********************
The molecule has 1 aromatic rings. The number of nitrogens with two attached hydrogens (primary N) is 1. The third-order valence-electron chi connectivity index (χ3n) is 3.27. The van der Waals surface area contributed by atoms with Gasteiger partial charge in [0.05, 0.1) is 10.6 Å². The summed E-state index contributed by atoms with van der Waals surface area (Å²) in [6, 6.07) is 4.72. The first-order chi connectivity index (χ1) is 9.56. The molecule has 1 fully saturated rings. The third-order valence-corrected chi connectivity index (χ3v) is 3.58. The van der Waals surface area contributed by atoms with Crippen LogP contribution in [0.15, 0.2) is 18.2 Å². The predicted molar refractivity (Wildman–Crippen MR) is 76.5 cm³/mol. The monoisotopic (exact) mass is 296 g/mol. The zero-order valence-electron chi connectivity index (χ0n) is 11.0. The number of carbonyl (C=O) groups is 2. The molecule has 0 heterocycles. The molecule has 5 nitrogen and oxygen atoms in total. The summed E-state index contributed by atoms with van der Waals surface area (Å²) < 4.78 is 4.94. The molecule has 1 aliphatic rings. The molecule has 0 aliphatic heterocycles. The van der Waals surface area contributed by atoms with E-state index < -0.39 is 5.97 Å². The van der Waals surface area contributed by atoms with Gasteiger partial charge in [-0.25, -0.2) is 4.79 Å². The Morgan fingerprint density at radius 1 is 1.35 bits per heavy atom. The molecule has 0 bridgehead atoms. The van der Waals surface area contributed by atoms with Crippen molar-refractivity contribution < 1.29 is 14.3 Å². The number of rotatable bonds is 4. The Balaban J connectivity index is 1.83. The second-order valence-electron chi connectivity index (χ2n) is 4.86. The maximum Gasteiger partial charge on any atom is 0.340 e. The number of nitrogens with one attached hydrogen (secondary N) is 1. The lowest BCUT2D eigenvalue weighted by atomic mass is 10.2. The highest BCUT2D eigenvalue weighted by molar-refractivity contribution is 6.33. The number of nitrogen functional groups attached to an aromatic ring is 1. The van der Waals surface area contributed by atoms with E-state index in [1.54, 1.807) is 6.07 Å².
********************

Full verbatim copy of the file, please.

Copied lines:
The molecule has 1 aromatic rings. The number of nitrogens with two attached hydrogens (primary N) is 1. The third-order valence-electron chi connectivity index (χ3n) is 3.27. The van der Waals surface area contributed by atoms with Gasteiger partial charge in [0.05, 0.1) is 10.6 Å². The summed E-state index contributed by atoms with van der Waals surface area (Å²) in [6, 6.07) is 4.72. The first-order chi connectivity index (χ1) is 9.56. The molecule has 1 fully saturated rings. The third-order valence-corrected chi connectivity index (χ3v) is 3.58. The van der Waals surface area contributed by atoms with Crippen LogP contribution in [0.15, 0.2) is 18.2 Å². The predicted molar refractivity (Wildman–Crippen MR) is 76.5 cm³/mol. The monoisotopic (exact) mass is 296 g/mol. The zero-order valence-electron chi connectivity index (χ0n) is 11.0. The number of carbonyl (C=O) groups is 2. The molecule has 0 heterocycles. The molecule has 5 nitrogen and oxygen atoms in total. The summed E-state index contributed by atoms with van der Waals surface area (Å²) < 4.78 is 4.94. The molecule has 1 aliphatic rings. The molecule has 0 aliphatic heterocycles. The van der Waals surface area contributed by atoms with E-state index < -0.39 is 5.97 Å². The van der Waals surface area contributed by atoms with Gasteiger partial charge in [-0.25, -0.2) is 4.79 Å². The Morgan fingerprint density at radius 1 is 1.35 bits per heavy atom. The molecule has 0 bridgehead atoms. The van der Waals surface area contributed by atoms with Crippen molar-refractivity contribution < 1.29 is 14.3 Å². The number of rotatable bonds is 4. The Balaban J connectivity index is 1.83. The second-order valence-electron chi connectivity index (χ2n) is 4.86. The maximum Gasteiger partial charge on any atom is 0.340 e. The number of nitrogens with one attached hydrogen (secondary N) is 1. The lowest BCUT2D eigenvalue weighted by atomic mass is 10.2. The highest BCUT2D eigenvalue weighted by molar-refractivity contribution is 6.33. The number of nitrogen functional groups attached to an aromatic ring is 1. The van der Waals surface area contributed by atoms with E-state index in [1.54, 1.807) is 6.07 Å².